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Swiss Voters Reject Measure Curbing Executive Pay

Swiss voters rejected a measure on Sunday that would have capped executive pay to no more than 12 times that of the company's lowest paid worker.

As NPR's Eleanor Beardsley reported, the ballot initiative was driven by the youth wing of the Social Democratic Party, which said that CEO pay has been increasing at an alarming rate. Twenty-five years ago, David Roth, head of the party's youth wing, told Eleanor, Swiss CEOs made six times more than the average worker. Today they earn 40 times as much.

The Swiss, however, voted against the measure in large numbers — 65.3 percent of them rejected the measure.

The AFP reports that in the lead-up to the referendum, the business lobby launched a massive campaign against the measure, warning that the so-called 1:12 law would lower tax revenue and make Switzerland less competitive in the business world.

The AFP adds:

"Their message got across: all of Switzerland's 26 cantons and a full 65.3 percent of all voters rejected the initiative, according to final results released by public broadcaster RTS.

"Swiss Economic Affairs Minister Johann Schneider-Ammann hailed the result, saying it would allow the Swiss economy to remain competitive.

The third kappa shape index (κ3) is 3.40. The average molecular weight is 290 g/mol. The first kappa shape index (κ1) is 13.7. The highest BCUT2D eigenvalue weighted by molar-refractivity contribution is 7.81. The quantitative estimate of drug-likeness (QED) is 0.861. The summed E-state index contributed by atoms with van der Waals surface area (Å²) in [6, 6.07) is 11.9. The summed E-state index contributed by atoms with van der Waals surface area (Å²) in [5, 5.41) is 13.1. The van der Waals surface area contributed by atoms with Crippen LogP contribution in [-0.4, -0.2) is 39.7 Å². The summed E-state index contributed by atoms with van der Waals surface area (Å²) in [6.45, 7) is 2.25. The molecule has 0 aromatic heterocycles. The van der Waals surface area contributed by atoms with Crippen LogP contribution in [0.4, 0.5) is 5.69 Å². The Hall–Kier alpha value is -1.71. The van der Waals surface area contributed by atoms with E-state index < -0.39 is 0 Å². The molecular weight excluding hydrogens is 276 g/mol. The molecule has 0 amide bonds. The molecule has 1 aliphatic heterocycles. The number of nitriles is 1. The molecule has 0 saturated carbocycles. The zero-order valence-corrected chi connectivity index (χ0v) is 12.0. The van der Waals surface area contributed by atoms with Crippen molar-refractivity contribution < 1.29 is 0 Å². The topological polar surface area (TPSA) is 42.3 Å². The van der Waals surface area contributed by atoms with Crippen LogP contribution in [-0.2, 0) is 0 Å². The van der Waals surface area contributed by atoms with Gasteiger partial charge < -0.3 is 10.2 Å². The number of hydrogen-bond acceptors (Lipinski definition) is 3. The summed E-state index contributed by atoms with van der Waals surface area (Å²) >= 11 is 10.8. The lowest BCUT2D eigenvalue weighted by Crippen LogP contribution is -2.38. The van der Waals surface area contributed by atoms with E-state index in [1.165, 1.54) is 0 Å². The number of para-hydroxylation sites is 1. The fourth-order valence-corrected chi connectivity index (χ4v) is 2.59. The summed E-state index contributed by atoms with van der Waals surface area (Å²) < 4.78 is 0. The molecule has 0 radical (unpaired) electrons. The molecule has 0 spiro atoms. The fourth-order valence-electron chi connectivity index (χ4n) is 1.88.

"But he urged big bosses to take note of the public outrage over some of their salaries, pointing out to reporters that 'I do not appreciate the excessive salaries received by a handful of managers.'"

The New York Times reports that supporters of the measure accepted defeat, but said the referendum did accomplish something big by bringing the issue of executive pay to the forefront of public debate.

"In the future, C.E.O.'s and boards of directors are going to have to think very carefully about how they justify multimillion-franc compensation," the Swiss Social Democratic Party told the Times.

Copyright 2021 NPR. To see more, visit https://www.npr.org.

Eyder Peralta is NPR's East Africa correspondent based in Nairobi, Kenya.
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